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Inicio Boletín de la Sociedad Española de Cerámica y Vidrio Alternative technological approach for synthesis of ceramic pigments by waste ma...
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Vol. 55. Issue 2.
Pages 63-70 (March 2016)
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Vol. 55. Issue 2.
Pages 63-70 (March 2016)
DOI: 10.1016/j.bsecv.2016.01.002
Open Access
Alternative technological approach for synthesis of ceramic pigments by waste materials recycling
Método tecnológico alternativo de síntesis de pigmentos cerámicos a partir de reciclaje de materiales provenientes de residuos
Mihail Doynova, Tsvetan Dimitrovb, Stephan Kozhukharovc,
Corresponding author

Corresponding author. stephko1980@abv.bg
a LUKOIL Neftochim Burgas Co, 8014 Burgas, Bulgaria
b Rousse University “Angel Kanchev”, Razgrad Branch, 47 “Aprilsko vastanie” Blvd., Razgrad 7200, Bulgaria
c University of Chemical Technology and Metallurgy, 8 “Klyment Okhridsky” Blvd., Sofia 1756, Bulgaria
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Alternative technological approach is proposed enabling utilization of raw materials from an oil refinery, such as waste guard layers from reactors. Reagent grade and purified MgO, Cr2O3, Fe2O3, and nitric acid (HNO3), were used as additional precursors. The homogeneous mixtures obtained were formed into pellets and sintered at different temperatures. The main phase was proved by X-ray phase analysis (XRD) and compared to ICPDS database. The main phase in the ceramics synthesized was solid solution of spinel MgAl2O4 and magnesiochromite. These minerals are classified as chromspinelide MgCr1.2Al0.4Fe0.4O4 and alumochromite MgCr1.6Al0.4O4. Additional SEM observations, combined with EDX analysis were performed, evincing agglomeration at lower temperatures, followed by agglomerate crumbling, at elevated calcination temperature.

The complete transformation of initial precursors into the final ceramic compounds was found to occur at 800 °C – 1 h. The ceramic samples synthesized had high density of 1.72–1.93 g/cm3 and large absorption area – 32.93% which is probably due to the high porosity of the sample.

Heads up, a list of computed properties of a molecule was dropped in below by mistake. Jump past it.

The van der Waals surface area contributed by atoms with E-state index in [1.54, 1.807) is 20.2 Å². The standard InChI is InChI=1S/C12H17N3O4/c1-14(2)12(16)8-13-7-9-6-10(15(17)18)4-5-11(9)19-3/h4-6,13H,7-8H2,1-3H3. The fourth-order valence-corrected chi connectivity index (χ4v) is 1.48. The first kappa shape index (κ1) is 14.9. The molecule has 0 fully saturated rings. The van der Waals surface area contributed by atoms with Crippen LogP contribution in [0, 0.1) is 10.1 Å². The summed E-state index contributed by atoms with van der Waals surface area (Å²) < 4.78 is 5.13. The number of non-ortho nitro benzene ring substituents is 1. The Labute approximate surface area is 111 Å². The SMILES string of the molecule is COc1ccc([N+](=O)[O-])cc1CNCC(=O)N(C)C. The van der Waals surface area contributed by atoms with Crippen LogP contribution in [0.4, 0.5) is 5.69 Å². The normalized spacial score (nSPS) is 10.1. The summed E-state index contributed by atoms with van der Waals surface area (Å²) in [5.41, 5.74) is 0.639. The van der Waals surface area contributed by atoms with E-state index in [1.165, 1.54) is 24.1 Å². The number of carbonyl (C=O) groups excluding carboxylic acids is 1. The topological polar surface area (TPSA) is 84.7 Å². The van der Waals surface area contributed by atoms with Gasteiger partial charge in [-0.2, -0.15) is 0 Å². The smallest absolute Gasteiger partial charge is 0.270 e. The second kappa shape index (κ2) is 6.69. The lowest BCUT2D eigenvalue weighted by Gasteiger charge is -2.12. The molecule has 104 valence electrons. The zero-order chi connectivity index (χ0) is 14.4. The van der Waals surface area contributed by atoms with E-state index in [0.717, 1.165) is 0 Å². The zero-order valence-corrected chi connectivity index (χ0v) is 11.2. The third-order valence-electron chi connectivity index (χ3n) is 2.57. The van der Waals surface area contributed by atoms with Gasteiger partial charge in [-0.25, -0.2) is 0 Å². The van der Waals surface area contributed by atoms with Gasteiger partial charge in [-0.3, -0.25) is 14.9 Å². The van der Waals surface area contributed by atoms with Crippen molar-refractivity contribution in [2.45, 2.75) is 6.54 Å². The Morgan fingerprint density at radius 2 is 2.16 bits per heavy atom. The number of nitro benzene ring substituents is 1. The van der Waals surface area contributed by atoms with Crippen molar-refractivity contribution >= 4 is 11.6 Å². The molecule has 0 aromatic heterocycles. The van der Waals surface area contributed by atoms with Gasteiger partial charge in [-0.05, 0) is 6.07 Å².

Ceramic pigments
Industrial wastes

En este trabajo se propone un método para el aprovechamiento de materiales provenientes de residuos de las refinerías de petróleo, utilizando para ello los desechos de las capas protectoras de los reactores químicos. Usando como precursores adicionales, reactivos de alta pureza tales como MgO, Cr2O3, Fe2O3, y ácido nítrico (HNO3), se han preparado mezclas homogéneas en forma de pastillas, que se han sometido calcinadas a diferentes temperaturas. Las fases obtenidas han sido analizadas mediante difractometría de rayos X. La fase dominante de los pigmentos cerámicos obtenidos está compuesta por una solución sólida de tipo espinela MgAl2O4 y cromato de magnesio. Esos productos se clasifican como espinelas de cromo MgCr1.2Al0.4Fe0.4O4 y cromato de aluminio MgCr1.6Al0.4O4. Adicionalmente, se han realizado observaciones mediante microscopia electrónica de barrido combinada con análisis químico por energías dispersivas de rayos X. Los materiales resultantes presentan aglomerados debido a las bajas temperaturas de calcinación. Se ha establecido que después de una exposición a 800 °C durante una hora, los precursores se transformaron completamente en pigmentos cerámicos. Los pigmentos cerámicos obtenidos poseen una alta densidad en el rango de 1,85 a 2,60 g/cm3 y una porosidad abierta entre 28,9 y 32,93% a 700 °C.

Palabras clave:
Espinelas del cromo
Pigmentos cerámicos
Materiales de desecho industriales
Full Text

Although the traditional production of spinels is based on the use metallic oxides as raw materials ([1]), the use of non-conventional precursors enables spinels synthesis at lower temperatures, decreasing, in general the energy demands for their industrial production. This approach was successfully applied for synthesis of MgAl2O4 from Al and Mg compounds and triethyl amine ([2]). Common spinel has been formed after heating the mixture to 675 °C, resulting in crystal size was about 20 nm. Spinel pigments based on CaFe2O4 have been successfully elaborated by Candeia et al. ([3]), using polymeric precursor method, via polymerization of citric acid in medium of ethylene glycol. The metallic ion containing precursors used for the pigment synthesis were Fe(NO3)3 and (CH3COO)2Ca. Pigments with non-stochiometric composition, corresponding to general formula Me2YnO2n−2 with various chromophores assigned as “Me”, such as Fe, Zn, Ni, Mg, Cu, Co and Mn, added in molar portions: n = 0.3–2.5 are already patented ([4]). Combustion method is used by Deraz and co. ([5]) in order to obtain a spinel structured pigments, composed by magnesium ferrite solid solution with iron-rich composition, MgFe2O4·xFe2O3. Besides the iron, the chromium also appears an important widely investigated chromophoric ingredient ([6], [7], [8], [9], [10], [11], [12], [13]). In this sense, Díaz et al. propose synthesis of ferrite spinel ([14]) on the basis of steel waste as iron source.